As we’ve discussed before, there is still a human element required for many technologically advanced supply chain operations, including automation and blockchain. That said, a future in which smart machines can make decisions on their own (with a touch of human guidance, of course) could be closer than we think.

Enter cognitive automation. 

First and foremost, cognitive automation and robotic process automation (RPA) are not the same, even though they are often confused for one another. Yes, both can decrease human error, streamline operations, and lead to smarter and more efficient supply chains. That said, RPA refers specifically to software that is programmed to perform basic tasks, thereby eliminating many of the mundane and repetitive jobs currently being performed by humans. RPA allows human workers to have significantly more time to focus on bigger picture items like strategy. 

On the other hand, cognitive automation is a form of RPA with added capabilities to mimic human thought and action through different technological algorithms. Cognitive automation can manage and analyze large volumes of data and operations much more quickly and accurately than humans, meaning that in some ways, it can be a better choice than having human managers. With cognitive automation, machines can sense in a very human way, using cognitive technologies like “natural language processing, image processing, pattern recognition, and — most importantly — contextual analyses to make more intuitive leaps, perceptions, and judgments” as per Manish Rai at Automation Anywhere. In other words, cognitive automation analyzes aggregate data to identify patterns and trends. 

It all sounds too good to be true, right? 

A faster, more efficient, and less error-prone approach is something that all supply chain managers strive for, but it should be noted that some human intervention will always be required.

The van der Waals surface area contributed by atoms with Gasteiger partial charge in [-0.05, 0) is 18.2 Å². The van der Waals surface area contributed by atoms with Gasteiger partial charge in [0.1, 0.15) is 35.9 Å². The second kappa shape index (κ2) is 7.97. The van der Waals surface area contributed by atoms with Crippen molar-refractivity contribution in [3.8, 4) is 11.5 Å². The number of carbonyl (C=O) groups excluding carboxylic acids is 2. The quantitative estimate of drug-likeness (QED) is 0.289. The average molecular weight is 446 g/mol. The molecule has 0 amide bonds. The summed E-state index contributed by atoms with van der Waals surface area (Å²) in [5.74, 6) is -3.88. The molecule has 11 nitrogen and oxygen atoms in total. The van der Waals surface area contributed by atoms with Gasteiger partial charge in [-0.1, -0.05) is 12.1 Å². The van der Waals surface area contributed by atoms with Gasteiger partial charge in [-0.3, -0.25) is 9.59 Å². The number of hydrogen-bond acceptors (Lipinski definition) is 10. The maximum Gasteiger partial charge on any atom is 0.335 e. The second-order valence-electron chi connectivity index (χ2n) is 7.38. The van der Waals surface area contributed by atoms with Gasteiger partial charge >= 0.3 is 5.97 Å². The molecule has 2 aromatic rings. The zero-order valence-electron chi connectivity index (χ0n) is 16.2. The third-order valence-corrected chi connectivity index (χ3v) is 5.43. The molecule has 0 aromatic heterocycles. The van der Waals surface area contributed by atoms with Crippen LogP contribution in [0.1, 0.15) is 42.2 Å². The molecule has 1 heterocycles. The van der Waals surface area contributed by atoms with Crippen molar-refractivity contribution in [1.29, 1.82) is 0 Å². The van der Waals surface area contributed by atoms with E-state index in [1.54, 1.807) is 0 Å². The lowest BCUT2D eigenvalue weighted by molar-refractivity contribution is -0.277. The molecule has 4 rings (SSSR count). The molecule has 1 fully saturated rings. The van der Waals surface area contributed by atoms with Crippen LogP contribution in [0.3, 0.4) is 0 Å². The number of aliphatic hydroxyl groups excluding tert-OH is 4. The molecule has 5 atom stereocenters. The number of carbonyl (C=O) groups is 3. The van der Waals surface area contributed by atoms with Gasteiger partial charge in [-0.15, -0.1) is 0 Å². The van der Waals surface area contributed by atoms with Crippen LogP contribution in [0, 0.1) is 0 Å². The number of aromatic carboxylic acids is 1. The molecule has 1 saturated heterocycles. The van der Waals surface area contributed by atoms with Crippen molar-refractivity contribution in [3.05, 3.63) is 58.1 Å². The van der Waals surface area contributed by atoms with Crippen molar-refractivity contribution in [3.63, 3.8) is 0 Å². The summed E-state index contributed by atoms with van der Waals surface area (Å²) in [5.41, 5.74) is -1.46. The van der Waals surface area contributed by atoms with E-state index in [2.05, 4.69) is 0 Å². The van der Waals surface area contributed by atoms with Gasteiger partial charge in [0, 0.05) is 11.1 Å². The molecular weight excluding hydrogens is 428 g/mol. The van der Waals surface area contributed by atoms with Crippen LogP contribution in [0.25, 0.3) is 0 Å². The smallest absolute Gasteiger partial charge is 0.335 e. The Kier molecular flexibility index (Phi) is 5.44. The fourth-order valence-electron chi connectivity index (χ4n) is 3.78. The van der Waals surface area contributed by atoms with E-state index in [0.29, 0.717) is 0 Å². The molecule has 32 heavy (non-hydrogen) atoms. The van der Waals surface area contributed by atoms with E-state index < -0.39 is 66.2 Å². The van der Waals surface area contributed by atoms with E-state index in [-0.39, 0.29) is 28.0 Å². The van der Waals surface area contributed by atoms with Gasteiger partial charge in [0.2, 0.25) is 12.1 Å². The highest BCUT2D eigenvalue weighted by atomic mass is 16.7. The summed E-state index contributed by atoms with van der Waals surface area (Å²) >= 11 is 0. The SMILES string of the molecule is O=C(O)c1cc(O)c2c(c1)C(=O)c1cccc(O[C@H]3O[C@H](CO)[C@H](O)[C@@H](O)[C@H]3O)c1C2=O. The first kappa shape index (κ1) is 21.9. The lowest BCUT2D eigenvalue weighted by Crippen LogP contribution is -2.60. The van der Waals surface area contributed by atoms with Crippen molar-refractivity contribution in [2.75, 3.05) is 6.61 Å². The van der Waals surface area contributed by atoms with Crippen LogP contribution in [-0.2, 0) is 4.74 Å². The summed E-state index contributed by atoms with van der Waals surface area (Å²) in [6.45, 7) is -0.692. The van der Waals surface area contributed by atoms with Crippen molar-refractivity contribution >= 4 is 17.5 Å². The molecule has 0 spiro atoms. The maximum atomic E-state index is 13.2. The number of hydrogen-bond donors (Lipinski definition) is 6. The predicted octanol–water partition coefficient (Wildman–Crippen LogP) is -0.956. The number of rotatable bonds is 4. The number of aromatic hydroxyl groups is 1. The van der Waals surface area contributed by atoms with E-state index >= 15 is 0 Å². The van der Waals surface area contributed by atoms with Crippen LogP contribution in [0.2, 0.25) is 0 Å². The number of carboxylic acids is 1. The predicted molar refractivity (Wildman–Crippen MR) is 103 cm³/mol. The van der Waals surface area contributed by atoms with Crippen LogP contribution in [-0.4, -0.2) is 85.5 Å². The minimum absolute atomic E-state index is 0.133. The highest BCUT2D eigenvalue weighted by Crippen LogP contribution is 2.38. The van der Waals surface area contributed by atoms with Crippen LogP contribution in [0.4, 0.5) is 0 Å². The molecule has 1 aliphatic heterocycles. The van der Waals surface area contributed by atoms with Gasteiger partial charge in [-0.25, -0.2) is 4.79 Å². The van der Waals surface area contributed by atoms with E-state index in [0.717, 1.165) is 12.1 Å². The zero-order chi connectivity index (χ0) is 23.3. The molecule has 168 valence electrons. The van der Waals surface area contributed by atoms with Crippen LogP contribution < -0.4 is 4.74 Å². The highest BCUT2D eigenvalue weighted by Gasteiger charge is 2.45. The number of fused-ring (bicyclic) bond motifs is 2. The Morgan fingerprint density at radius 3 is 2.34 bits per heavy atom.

Even though self-driving supply chains could be around sooner than we think, there is no way to entirely erase the human element. Sales & management will always be needed, as the world we live in is unpredictable, and machines will only be able to sense so much. For example, machines would have no way of understanding the COVID-19 pandemic, and the corresponding decline in sales for most businesses. Understanding the “why” in this situation is extremely important, and it is something that you would not be able to understand looking at data and numbers alone.

And while self-driving supply chains may be around soon, it will take a lot of trial and error before it is commonplace in shipping and logistics. In order to make sure your supply chain is prepared, be sure to invest in new technologies, provide proper training to your employees, and partner with an expert in the field. Handing over the reins to your supply chain can be scary, but by working with a reputable company with a proven track record, you are helping set yourself up for success.

And ultimately, as per Marcel te Lindert at Supply Chain Movement, the entirety of the self-driving supply chain movement will require a great deal of trust. The industry has been historically slow to accept change. That said, in a world increasingly driven by technological advancements, and an age dominated by social distancing and removing the human element as much as possible, it is time that the industry “let go of the wheel,” so to speak, and embrace the technological revolution.

If you’re interested in new and emerging technologies, and what to know how blockchain can complement RPA and cognitive automation, get in touch with us.